In his report, Montz supported the continued use of the Courthouse Square for public events after work hours and on weekends.

Seneca County Common Pleas Court Judges Michael Kelbley and Steve Shuff presented a letter to the Seneca County commissioners requesting the board appoint members to a review committee for the use of Courthouse Square during the commissioners meeting last Tuesday.

Shuff and Kelbley also requested a stay on any new applications to use the square during the proposed three-month review process. Due to safety and security concerns of using the lawn, especially during jury trials, the commissioners are to consider the refusal of all future applications to use the space.

Montz said he thought all events outside of work hours should be considered.

“I think it’s very important for continued development and momentum in downtown Tiffin that residents and events are allowed to continue to use that space after hours when court is not in session and on weekends,” he said. “We have seen so many successful events with no damage to the property.”

In other business, council unanimously approved an ordinance repealing a section of Tiffin Codified Ordinances that banned carrying weapons in public places.

After a court ruling, state law allows individuals to openly carry weapons in public places, Howard said. Since state law trumps local ordinance, council had to repeal the law.

Council also approved an amendment to a proposed ordinance allowing for the bidding for curbside recycling and trash hauling. Added to the ordinance was language providing for a pay-by-use option and , along with providing services for not only residential units but also municipal facilities. Commercial facilities are not included.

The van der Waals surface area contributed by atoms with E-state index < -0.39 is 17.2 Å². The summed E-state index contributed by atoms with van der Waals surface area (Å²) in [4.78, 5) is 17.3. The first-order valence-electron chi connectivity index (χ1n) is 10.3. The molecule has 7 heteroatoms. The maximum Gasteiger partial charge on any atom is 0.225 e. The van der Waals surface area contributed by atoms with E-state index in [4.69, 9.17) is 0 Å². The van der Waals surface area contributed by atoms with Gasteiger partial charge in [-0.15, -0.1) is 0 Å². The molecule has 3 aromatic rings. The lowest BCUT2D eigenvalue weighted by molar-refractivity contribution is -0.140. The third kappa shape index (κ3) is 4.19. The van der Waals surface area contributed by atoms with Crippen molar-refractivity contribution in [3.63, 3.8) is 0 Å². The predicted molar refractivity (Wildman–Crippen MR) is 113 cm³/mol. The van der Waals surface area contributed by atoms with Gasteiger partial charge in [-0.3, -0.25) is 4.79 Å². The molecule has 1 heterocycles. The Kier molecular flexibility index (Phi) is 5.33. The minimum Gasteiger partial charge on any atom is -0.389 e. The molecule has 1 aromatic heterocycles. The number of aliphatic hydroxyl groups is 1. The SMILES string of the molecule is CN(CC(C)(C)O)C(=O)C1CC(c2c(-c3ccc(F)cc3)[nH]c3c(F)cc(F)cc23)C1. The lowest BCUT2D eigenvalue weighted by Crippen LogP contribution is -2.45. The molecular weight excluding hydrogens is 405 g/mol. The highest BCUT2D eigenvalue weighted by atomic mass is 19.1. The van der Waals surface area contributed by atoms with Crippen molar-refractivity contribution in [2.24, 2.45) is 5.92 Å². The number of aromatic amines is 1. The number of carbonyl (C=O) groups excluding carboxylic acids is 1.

The ordinance is to be read for a third time and voted on at the next council meeting Aug. 4.

Council also unanimously approved an amended ordinance allowing qualified military veterans to become employed by the police department up to age 39 and the fire and rescue division up to 35. The previous age limit for the police department was 35, while the age limit for the fire and rescue division was 31.

The Finance Committee is to meet 10 a.m. Thursday to discuss financing options for improvements to the wastewater treatment plant and any other business to come before the committee.

The Streets, Sidewalks and Sewers Committee is to meet 4:45 p.m. July 29 to discuss storm sewer drainage on Continental Street and any other business to come before the committee.

Council also is to meet as a committee of the whole at 5:30 p.m. July 29 or after the Streets, Sidewalks and Sewers committee meeting to discuss the downtown facade program.

Council is to discuss recitation of the Lord’s prayer before council meetings at a committee of the whole at 6:45 p.m. Aug. 4.

In other business, council unanimously approved:

An ordinance amending the budget to appropriate funds for a donation received for the July 4th fireworks display and suspending the three-reading rule.

An ordinance authorizing Montz to accept a license agreement and take all other actions necessary to acquire a license agreement for the Phase 3B combined sewer separation project, declaring an emergency and suspending the three-reading rule.